Why Rihanna didn’t get paid for her Super Bowl halftime show performance


Kevin Mazur

Rihanna and her dancers performing at the Super Bowl halftime show.

Carly S.

Following months of anticipation from more than 100 million Americans, the 57th annual Super Bowl was held on Sunday, February 12th at the State Farm Stadium in Glendale, Arizona.

While the majority of viewers were concentrated on the intense game itself, many leaned more toward pop singer Rihanna’s halftime show performance. The internet quickly blew up with memes consisting of the singer’s fans stating that it was “so nice of Rihanna to let the football game happen during her concert!” 

The halftime show began with Rihanna displaying her pregnancy bump in all its glory, which was the first time the expectancy of her second child was revealed to the public. Rihanna launched into the performance by standing on a platform that was lifted high above the stage while her 80 backup dancers stood on descending platforms and rocked their custom white-hooded Fenty puffers, cropped tanks and baggy pants. The 13-minute performance consisted of Rihanna blessing the crowd with her outstanding vocals while her dancers wowed everyone with their impressive choreography. It was concluded with her iconic 2007 hit “Umbrella.” In total, the show required assistance from 800 people, including seven band members and 80 dancers.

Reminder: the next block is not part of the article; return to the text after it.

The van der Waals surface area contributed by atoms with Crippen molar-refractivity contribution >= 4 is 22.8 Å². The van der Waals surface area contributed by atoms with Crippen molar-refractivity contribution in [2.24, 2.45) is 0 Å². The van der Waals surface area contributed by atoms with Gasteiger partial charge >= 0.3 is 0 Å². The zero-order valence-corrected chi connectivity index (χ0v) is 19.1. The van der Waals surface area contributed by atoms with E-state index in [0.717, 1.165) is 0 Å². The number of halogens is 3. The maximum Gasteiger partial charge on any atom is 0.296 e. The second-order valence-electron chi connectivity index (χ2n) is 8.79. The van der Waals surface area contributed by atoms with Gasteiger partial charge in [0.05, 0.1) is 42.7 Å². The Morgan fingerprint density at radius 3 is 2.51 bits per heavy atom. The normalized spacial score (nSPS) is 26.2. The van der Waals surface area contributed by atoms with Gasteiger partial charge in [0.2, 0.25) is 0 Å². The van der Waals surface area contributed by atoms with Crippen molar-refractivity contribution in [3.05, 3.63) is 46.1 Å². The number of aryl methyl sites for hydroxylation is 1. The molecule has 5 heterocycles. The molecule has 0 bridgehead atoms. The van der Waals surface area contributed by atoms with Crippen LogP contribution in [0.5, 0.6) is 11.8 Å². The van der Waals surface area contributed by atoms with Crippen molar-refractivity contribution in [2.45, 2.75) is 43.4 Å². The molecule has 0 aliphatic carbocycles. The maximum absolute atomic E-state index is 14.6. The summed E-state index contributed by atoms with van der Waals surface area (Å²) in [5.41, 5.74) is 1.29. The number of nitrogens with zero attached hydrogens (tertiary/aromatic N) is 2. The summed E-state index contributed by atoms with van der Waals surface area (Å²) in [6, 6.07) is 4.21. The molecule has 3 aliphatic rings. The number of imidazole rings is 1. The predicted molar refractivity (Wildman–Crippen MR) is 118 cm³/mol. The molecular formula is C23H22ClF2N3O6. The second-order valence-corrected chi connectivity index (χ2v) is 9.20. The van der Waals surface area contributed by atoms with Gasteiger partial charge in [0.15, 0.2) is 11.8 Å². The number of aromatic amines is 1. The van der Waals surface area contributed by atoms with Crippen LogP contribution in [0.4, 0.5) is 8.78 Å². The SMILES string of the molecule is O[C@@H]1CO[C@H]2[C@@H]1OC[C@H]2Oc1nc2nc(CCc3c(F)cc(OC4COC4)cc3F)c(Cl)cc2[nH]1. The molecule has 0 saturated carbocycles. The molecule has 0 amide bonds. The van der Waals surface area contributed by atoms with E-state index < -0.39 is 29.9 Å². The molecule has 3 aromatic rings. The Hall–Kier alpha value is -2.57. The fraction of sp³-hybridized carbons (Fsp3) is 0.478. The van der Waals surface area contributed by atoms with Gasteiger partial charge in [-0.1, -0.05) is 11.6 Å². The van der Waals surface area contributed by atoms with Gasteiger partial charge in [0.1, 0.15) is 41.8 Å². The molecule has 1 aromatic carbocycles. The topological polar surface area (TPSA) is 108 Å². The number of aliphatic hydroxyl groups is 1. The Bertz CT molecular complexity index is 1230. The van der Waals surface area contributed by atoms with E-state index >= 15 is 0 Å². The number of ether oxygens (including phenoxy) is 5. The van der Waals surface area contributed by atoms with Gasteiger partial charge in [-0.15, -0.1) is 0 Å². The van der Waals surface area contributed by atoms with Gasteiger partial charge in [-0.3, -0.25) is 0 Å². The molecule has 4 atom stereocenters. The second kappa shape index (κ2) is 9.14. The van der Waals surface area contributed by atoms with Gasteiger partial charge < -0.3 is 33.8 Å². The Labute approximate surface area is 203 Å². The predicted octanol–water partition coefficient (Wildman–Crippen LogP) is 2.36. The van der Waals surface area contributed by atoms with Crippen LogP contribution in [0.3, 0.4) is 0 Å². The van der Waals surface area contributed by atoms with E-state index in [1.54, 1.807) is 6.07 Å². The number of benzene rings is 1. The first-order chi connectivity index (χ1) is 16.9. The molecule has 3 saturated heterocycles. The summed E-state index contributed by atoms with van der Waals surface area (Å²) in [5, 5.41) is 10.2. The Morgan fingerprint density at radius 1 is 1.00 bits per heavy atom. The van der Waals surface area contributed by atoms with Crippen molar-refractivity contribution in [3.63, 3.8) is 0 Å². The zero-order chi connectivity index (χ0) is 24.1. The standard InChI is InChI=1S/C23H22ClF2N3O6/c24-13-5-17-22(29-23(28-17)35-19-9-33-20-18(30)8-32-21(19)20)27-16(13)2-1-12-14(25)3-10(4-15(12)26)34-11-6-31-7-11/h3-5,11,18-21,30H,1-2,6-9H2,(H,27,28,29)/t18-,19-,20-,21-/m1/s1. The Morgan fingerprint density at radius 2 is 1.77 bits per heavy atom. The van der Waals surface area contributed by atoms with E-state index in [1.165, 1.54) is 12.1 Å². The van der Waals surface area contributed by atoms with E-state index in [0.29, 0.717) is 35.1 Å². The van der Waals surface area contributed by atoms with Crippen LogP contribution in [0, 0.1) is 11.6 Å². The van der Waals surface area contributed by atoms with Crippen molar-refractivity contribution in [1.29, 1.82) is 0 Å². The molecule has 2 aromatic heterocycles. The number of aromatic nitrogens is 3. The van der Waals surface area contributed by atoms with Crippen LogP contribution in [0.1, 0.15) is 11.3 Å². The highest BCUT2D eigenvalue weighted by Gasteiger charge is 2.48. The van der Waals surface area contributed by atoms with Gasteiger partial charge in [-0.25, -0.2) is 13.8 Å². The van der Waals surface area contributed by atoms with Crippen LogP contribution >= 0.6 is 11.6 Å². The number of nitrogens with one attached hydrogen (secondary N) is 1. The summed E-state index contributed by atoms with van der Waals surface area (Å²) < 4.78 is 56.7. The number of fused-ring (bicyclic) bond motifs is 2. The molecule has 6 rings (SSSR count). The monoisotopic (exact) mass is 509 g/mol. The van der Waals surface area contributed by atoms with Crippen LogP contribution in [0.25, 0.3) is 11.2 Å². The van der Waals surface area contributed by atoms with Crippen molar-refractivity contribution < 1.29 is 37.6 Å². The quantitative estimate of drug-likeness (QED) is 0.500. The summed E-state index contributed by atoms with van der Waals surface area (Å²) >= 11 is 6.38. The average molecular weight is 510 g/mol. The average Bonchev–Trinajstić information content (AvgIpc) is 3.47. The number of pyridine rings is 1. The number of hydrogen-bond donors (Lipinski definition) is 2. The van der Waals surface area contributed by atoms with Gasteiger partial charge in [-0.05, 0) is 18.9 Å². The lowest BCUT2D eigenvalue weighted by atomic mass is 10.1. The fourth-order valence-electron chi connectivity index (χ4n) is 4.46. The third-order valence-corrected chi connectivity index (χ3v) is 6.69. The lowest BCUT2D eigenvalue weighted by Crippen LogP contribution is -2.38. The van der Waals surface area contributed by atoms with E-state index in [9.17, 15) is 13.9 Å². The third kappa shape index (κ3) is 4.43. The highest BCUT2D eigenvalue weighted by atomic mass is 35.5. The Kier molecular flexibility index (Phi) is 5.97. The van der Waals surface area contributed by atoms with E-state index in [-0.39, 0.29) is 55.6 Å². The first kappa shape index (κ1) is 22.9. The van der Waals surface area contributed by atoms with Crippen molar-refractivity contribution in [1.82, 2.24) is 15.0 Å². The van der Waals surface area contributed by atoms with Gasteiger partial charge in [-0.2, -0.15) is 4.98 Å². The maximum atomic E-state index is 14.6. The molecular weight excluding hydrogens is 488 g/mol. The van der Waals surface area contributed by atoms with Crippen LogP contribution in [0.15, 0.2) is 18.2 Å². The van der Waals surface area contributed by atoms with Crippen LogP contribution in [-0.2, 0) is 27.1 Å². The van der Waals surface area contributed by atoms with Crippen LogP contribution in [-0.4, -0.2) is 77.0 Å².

Considering the absurd number of viewers enjoying her performance as well as the amount of effort that went into making it happen, many assumed that the pop singer was rewarded with a generous paycheck. However, this was not the case at all.

According to NFL spokesperson Joanna Hunter, the administration never pays the artists who perform at the Super Bowl. They do, however, cover the expenses and production costs required to bring the show to life. Additionally, NFL vice president Brian McCarthy stated that the artists are paid union scale, which is a minimum wage guaranteed by a union contract, but they do not receive an appearance fee.

What shocked millions was the fact that while Rihanna wasn’t paid for her contributions, her backup dancers were. According to a 2021 statement by SAG-AFTRA, the professional dancers were advised not to work or rehearse without compensation, which is fair considering the amount of labor they put in.

Even so, Rihanna put in a significant amount of labor as well, so why didn’t she get paid for her efforts?

In simple terms, artists who are granted the opportunity to perform at the Super Bowl are guaranteed exposure to millions of people across the country, which ultimately promotes their music and generates revenue. The Super Bowl halftime show is an entirely free strategy for music artists to advertise their work as well as a once-in-a-lifetime opportunity, so there is no reason for the selected artists to complain. Given the amount of traction they receive from performing, it isn’t too surprising that compensation isn’t included.